Nine tire makers and marketers announced price hikes recently for the U.S. replacement market ranging from 4.5 to 8 percent, all going into effect in early January 2010, and at least one expert said other manufacturers are likely to follow suit.
This round of price hikes is tied to rising raw materials costs and is in addition to the 10- to 20-percent increases on most China-sourced tires that were instituted in the wake of the 35-percent import duty imposed in September on Chinese passenger and light truck tires by the Obama administration.
The price increases are for the most part the first widespread changes since mid-2008.
The companies announced their price adjustments during December. The increases effective Jan. 1 are:
* Bridgestone Americas Tire Operations L.L.C.by up to 5 percent on certain Bridgestone-, Firestone- and associate-brand passenger and light truck tires for both the original equipment and replacement markets.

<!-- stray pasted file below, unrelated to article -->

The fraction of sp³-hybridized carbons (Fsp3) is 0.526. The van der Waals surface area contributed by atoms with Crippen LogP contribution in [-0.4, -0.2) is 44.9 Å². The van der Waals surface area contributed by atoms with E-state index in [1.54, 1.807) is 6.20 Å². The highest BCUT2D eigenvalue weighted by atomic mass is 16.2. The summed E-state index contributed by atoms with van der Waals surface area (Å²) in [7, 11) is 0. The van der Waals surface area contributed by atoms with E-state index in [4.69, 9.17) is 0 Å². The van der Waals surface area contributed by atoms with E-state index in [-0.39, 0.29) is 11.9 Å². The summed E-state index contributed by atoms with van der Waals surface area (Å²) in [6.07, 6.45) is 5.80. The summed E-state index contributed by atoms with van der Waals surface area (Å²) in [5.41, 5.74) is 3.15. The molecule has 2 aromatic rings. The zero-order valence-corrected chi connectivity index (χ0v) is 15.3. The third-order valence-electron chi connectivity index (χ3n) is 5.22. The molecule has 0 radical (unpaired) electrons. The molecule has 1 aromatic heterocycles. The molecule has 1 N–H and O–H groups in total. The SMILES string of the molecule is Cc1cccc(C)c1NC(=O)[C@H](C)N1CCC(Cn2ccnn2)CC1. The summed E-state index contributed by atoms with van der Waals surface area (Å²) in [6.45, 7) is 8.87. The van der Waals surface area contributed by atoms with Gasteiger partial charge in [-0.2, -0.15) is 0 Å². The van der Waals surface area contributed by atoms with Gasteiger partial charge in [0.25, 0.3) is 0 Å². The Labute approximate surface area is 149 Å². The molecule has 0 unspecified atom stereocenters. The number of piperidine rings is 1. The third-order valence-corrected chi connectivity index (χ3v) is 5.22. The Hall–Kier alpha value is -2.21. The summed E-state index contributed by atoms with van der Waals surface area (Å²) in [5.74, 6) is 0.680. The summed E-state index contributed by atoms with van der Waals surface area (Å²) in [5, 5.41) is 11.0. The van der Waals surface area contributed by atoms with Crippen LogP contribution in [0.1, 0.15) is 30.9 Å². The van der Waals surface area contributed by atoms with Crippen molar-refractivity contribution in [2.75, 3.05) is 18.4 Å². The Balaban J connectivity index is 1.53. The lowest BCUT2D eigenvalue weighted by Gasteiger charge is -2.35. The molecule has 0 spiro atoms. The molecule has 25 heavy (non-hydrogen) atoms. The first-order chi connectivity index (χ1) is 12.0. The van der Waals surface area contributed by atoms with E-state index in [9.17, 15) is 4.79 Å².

* Continental Tire North America Inc.up to 5 percent on all Continental-, General Tire- and proprietary-brand passenger and light truck tires in the U.S.
* Hankook Tire America Corp.by up to 5 percent on its entire line of passenger, light truck and medium truck tires.
* Kumho Tire U.S.A. Inc.by up to 8 percent on its Kumho-brand passenger, light truck and commercial tires. Kumho previously announced price hikes Oct. 1 of up to 12 percent on all tires imported from China.
* Nexen Tire America Inc.8 percent on tires made in South Korea.
* Pirelli Tire L.L.C.up to 4.5 percent on all passenger and light truck tires except the P4 and P5 touring lines. The company raised prices 10 percent on the P4 and P5 tires 10 percent on Nov. 1, because of the new tariffs on Chinese-made tires.
* Toyo Tire U.S.A. Corp.by up to 6 percent on all consumer and commercial tires, with in-line adjustments.
* Yokohama Tire Corp.by up to 6 percent in the U.S. on its consumer tires.
Nokian Tyres Inc. is raising prices 3 to 6 percent Jan. 11 on consumer tires sold in North America. The Colchester, Vt.-based subsidiary of Finland's Nokian Tyres P.L.C. blamed market conditions and escalating raw material costs.
Goodyear raised prices 6 percent in North America Dec. 1 on all consumer tires. Michelin North America Inc. had announced no changes as of Tire Business' presstime.
Those who haven't announced a price increase yet are likely to follow suit, in my opinion, said Saul Ludwig, tire industry analyst for Cleveland-based KeyBanc Capital Markets Inc. I expect a good amount of the increases to stick, as tire demand is improving and the higher costs need to be covered.
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